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“You may not know you have it”: MHO on syphilis outbreak – paNOW

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“Just because it disappears doesn’t mean you don’t have the infection,” he said. “It can remain asymptomatic, so you don’t know you have it and it can remain like that for decades and only reappear several decades later.”

The outbreak in the Prince Albert area has mostly affected people between the ages of 25 and 65. In 90 per cent of the cases, those who contracted the disease did not use condoms.

Chokani said the way syphilis is spreading here is unusual.

“We are seeing it predominantly in the heterosexual population. In other parts of Canada, its more on men who have sex with men. It’s greater in the heterosexual population here and that puts our future generations at risk because women may not know their partners have it, they contract it and then pass it on to their unborn child.”

Chokani said on average, one case of syphilis will have at least four other contacts. That means with the 21 cases in north central Saskatchewan, there could be 84 other people who may have come in contact with the disease. Adding to that problem is the trouble health officials have when tracking down patients after they’ve been tested. In some cases, it’s taken four weeks to deliver results because the contact information left by the patient wasn’t valid.

“If you have any doubts [about whether you have syphilis], give your physician contact information you know you can be found at,” Chokani urged. “And if you get treated today, it doesn’t mean you’re good to go. The most important thing is abstinence – ideally for at least 21 days.”

In a press release issued to media Thursday, the Saskatchewan Health Authority said testing is free and confidential and the treatment, which is a single injection of a long acting penicillin, will be offered to patients immediately.

In the meantime, a multi-jurisdictional, multi-disciplinary team is providing a coordinated, integrated response in the affected communities. The team includes health professionals from Saskatchewan Health Authority, the Ministry of Health, Indigenous Services Canada – Saskatchewan region, and Northern Inter-Tribal Authority. The response focus is on testing, treatment and connecting people to health and support services to reduce their risks.

Teena.monteleone@jpbg.ca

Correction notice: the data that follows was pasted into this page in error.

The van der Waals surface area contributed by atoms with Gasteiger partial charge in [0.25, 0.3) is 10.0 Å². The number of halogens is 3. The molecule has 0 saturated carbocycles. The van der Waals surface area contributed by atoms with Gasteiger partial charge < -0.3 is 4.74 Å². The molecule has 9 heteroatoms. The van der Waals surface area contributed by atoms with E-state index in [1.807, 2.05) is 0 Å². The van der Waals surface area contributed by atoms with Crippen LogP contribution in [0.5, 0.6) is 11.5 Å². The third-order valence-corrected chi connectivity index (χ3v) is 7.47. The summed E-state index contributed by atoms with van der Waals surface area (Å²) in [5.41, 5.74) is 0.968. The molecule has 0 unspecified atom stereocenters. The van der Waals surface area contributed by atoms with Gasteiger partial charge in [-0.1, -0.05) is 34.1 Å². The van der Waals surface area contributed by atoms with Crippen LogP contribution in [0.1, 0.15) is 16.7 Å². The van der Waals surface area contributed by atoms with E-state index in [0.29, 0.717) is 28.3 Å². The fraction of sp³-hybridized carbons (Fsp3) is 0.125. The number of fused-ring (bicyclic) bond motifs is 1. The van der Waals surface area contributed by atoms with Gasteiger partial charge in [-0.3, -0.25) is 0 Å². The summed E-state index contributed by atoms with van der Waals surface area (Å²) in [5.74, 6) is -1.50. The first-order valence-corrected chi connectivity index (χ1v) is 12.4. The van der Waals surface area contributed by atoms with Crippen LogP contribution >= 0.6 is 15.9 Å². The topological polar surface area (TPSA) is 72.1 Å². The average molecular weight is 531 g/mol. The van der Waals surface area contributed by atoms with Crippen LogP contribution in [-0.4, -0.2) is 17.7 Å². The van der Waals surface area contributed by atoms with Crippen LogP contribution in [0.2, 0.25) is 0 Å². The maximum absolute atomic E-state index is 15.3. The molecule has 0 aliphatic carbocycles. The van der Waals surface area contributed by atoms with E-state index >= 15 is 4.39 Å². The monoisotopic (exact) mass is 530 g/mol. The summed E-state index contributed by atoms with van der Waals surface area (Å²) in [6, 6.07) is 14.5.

On Twitter: @TeenaMonteleone

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Sask. police visiting recent travellers to check compliance with mandatory self-isolation – CBC.ca

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Police in Saskatchewan are checking-up on people who are in mandatory self-isolation after returning from international travel.

Regina Police Service spokeswoman Elizabeth Popowich said Tuesday that police receive a daily list from the Saskatchewan Health Authority of people who have recently travelled. 

“We dispatch a police car to the home address to ensure that the person is in fact doing that mandatory 14-day isolation,” said Popowich. 

“And if they’re not, then we refer it back to the Saskatchewan Health Authority (SHA) for further action as per the public health order.” 

Saskatoon police and the RCMP are also doing visits to check on compliance with the provincial order, which states anyone who has travelled internationally must isolate for two weeks. 

People who are isolating are allowed to be outside on their own property, such as a backyard or balcony, and they can take solitary walks if they do not have symptoms. 

Non-compliance referred back to health authority

Popowich said police do not issue immediate fines if a person does not open the door. Instead, they report back to the SHA to follow up. 

CBC has contacted the SHA for more information about the police visits and who initiated them.

Regina and Saskatoon police have both been doing check-ups since April.

‘There are consequences’ 

Police could issue a fine if someone is found to be repeatedly violating isolation after multiple checkups, but Popowich said she is not aware of any such fines being issued so far.

She said there are some instances where people may not receive a visit from police, for example if there is a mistake in the address or if police receive the information late in the quarantine period.